His first entrepreneurial enterprise came just before seventh grade, when he and his friends at Rollingwood Elementary learned the coach of their soccer team, the Chevy Chase Chargers, was moving back to California and the squad would be disbanded.
“No one would pick up the mantle of keeping the team alive,” Ein recalled. “We were about to start seventh grade, and I said, ‘There is no way I’m letting this thing die!’ ”
So Ein took on all front-office duties. He found a new coach, reserved practice fields and coordinated the paperwork with players’ parents to keep the Chargers going.
That spirit informs Ein’s professional life today. He has promoted his Kastles’ streak as closing in on that of the Wilt Chamberlain-era Lakers not with a wink and a nod but in earnest. “To me,” Ein said, “it is, in many ways, more similar to than it is different than the Lakers.”
To that end, Ein has financed a 25-minute documentary, “Courting History: The Winning Streak of the Washington Kastles,” that chronicles the seriousness with which his team approaches its matches and the teamwork behind its success. The film opens with archival footage of the 1971-72 Lakers to set the stage.
“It’s great for the league,” King said of the Kastles’ streak. “It’s getting us a lot of mileage we wouldn’t get.”
‘An anchor’ in D.C.
The son of an allergist, Ein was 4 when his family moved from New York to the Washington area. He graduated from Penn’s Wharton School with a degree in economics, worked for Goldman Sachs in New York for three years, followed by a stint with a West Coast venture capital firm. After Harvard Business School, he returned to Washington in 1992 to work for the Carlyle Group. In 1999, he set out on his own.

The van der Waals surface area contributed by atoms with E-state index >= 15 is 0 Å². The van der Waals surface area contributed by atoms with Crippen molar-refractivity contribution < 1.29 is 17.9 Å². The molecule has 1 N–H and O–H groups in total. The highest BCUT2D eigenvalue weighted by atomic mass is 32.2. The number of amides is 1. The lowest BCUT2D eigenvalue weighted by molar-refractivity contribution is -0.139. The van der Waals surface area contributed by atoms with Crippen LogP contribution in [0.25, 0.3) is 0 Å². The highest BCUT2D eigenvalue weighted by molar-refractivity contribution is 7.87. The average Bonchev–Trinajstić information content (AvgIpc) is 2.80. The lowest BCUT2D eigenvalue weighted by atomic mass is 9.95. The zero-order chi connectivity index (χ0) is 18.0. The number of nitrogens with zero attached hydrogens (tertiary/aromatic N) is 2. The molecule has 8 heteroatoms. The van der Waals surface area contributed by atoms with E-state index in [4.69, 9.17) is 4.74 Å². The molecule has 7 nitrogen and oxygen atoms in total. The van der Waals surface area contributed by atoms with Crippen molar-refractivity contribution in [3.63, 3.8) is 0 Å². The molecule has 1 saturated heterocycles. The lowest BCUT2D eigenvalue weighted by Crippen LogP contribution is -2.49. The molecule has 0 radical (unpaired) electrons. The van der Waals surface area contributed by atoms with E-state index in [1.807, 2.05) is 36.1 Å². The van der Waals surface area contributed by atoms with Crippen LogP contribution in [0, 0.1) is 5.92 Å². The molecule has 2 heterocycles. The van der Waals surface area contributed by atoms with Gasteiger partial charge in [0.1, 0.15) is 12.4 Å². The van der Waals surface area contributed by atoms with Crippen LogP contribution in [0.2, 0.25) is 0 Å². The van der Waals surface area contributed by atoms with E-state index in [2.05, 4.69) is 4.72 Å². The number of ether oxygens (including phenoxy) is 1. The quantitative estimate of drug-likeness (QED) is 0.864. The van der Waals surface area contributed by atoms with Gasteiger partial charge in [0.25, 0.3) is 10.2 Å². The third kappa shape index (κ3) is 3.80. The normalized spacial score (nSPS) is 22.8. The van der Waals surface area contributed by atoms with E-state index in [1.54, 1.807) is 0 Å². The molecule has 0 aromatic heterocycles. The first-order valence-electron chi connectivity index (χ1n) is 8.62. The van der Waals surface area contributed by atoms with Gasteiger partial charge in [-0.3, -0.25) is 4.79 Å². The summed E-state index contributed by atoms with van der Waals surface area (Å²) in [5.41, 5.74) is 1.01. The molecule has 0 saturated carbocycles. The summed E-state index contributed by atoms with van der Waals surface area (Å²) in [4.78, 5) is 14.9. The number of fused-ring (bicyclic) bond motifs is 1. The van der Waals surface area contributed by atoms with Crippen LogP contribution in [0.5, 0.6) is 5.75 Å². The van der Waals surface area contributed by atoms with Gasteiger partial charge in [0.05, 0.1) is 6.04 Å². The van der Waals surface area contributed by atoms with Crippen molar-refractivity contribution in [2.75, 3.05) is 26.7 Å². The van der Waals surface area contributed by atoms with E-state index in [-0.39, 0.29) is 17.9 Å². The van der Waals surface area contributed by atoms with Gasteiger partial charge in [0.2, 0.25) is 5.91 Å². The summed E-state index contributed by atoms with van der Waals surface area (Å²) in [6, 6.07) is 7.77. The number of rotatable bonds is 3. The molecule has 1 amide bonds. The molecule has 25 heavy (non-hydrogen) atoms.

It’s difficult to gauge Ein’s personal wealth, which he prefers to keep private. But as an investor and entrepreneur, he has played a role in founding, acquiring or backing five companies worth more than $1 billion, according to his official biography.
He acquired Kastle Systems, a leading provider of office-building security, for which the WTT team is named, in 2007.
He briefly considered joining Chevy Chase native Josh Harris, a longtime friend, in his bid to buy the NBA’s Philadelphia 76ers but decided against it, preferring to invest in Washington.
Only after attending his first WTT match did it pique his interest. He arranged a meeting with King during the 2007 U.S. Open. And after studying the business model and reflecting on Washington’s summertime offerings, he went forward.
“It entered my mind like an entrepreneurial spark,” Ein said. “I thought I could use it as an anchor, to create a center of fun activities in Washington.”
From the outset, Ein envisioned staging the Kastles’ home matches downtown. The team first played in 2008 in a temporary stadium at the former site of Washington’s convention center. In 2011 it moved to the 2,700-seat Kastles Stadiuim in Southwest Washington.